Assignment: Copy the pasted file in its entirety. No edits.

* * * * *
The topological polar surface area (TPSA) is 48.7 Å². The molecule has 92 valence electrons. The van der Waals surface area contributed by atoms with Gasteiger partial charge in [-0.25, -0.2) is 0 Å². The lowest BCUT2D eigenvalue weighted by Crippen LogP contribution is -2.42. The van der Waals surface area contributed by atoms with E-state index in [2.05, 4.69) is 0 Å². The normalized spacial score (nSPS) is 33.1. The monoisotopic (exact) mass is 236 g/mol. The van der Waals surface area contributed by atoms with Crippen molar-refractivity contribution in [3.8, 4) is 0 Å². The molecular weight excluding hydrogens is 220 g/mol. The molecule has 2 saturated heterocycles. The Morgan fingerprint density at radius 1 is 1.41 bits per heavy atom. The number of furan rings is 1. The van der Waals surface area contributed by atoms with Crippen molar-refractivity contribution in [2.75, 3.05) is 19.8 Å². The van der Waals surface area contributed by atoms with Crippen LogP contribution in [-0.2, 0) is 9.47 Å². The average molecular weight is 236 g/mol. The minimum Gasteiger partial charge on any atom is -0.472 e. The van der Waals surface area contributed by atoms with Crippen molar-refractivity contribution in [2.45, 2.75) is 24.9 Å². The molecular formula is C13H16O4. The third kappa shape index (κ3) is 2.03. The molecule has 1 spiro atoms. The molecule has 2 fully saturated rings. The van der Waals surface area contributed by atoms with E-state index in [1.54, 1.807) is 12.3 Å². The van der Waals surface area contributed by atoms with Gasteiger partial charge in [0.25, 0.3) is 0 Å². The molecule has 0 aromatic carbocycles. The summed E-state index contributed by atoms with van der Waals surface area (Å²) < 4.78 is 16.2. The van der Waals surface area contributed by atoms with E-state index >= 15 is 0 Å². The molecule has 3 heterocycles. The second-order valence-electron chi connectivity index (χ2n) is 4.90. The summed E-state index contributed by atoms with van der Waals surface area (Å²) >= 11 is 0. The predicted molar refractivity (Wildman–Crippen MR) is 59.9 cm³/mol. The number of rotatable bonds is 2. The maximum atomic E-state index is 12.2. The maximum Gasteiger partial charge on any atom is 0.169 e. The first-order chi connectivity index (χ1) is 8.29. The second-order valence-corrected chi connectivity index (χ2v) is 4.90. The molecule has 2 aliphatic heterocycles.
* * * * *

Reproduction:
The topological polar surface area (TPSA) is 48.7 Å². The molecule has 92 valence electrons. The van der Waals surface area contributed by atoms with Gasteiger partial charge in [-0.25, -0.2) is 0 Å². The lowest BCUT2D eigenvalue weighted by Crippen LogP contribution is -2.42. The van der Waals surface area contributed by atoms with E-state index in [2.05, 4.69) is 0 Å². The normalized spacial score (nSPS) is 33.1. The monoisotopic (exact) mass is 236 g/mol. The van der Waals surface area contributed by atoms with Crippen molar-refractivity contribution in [3.8, 4) is 0 Å². The molecular weight excluding hydrogens is 220 g/mol. The molecule has 2 saturated heterocycles. The Morgan fingerprint density at radius 1 is 1.41 bits per heavy atom. The number of furan rings is 1. The van der Waals surface area contributed by atoms with Crippen molar-refractivity contribution in [2.75, 3.05) is 19.8 Å². The van der Waals surface area contributed by atoms with Crippen LogP contribution in [-0.2, 0) is 9.47 Å². The average molecular weight is 236 g/mol. The minimum Gasteiger partial charge on any atom is -0.472 e. The van der Waals surface area contributed by atoms with Crippen molar-refractivity contribution in [2.45, 2.75) is 24.9 Å². The molecular formula is C13H16O4. The third kappa shape index (κ3) is 2.03. The molecule has 1 spiro atoms. The molecule has 2 fully saturated rings. The van der Waals surface area contributed by atoms with E-state index in [1.54, 1.807) is 12.3 Å². The van der Waals surface area contributed by atoms with Gasteiger partial charge in [0.25, 0.3) is 0 Å². The molecule has 0 aromatic carbocycles. The summed E-state index contributed by atoms with van der Waals surface area (Å²) < 4.78 is 16.2. The van der Waals surface area contributed by atoms with E-state index >= 15 is 0 Å². The molecule has 3 heterocycles. The second-order valence-electron chi connectivity index (χ2n) is 4.90. The summed E-state index contributed by atoms with van der Waals surface area (Å²) >= 11 is 0. The predicted molar refractivity (Wildman–Crippen MR) is 59.9 cm³/mol. The number of rotatable bonds is 2. The maximum atomic E-state index is 12.2. The maximum Gasteiger partial charge on any atom is 0.169 e. The first-order chi connectivity index (χ1) is 8.29. The second-order valence-corrected chi connectivity index (χ2v) is 4.90. The molecule has 2 aliphatic heterocycles.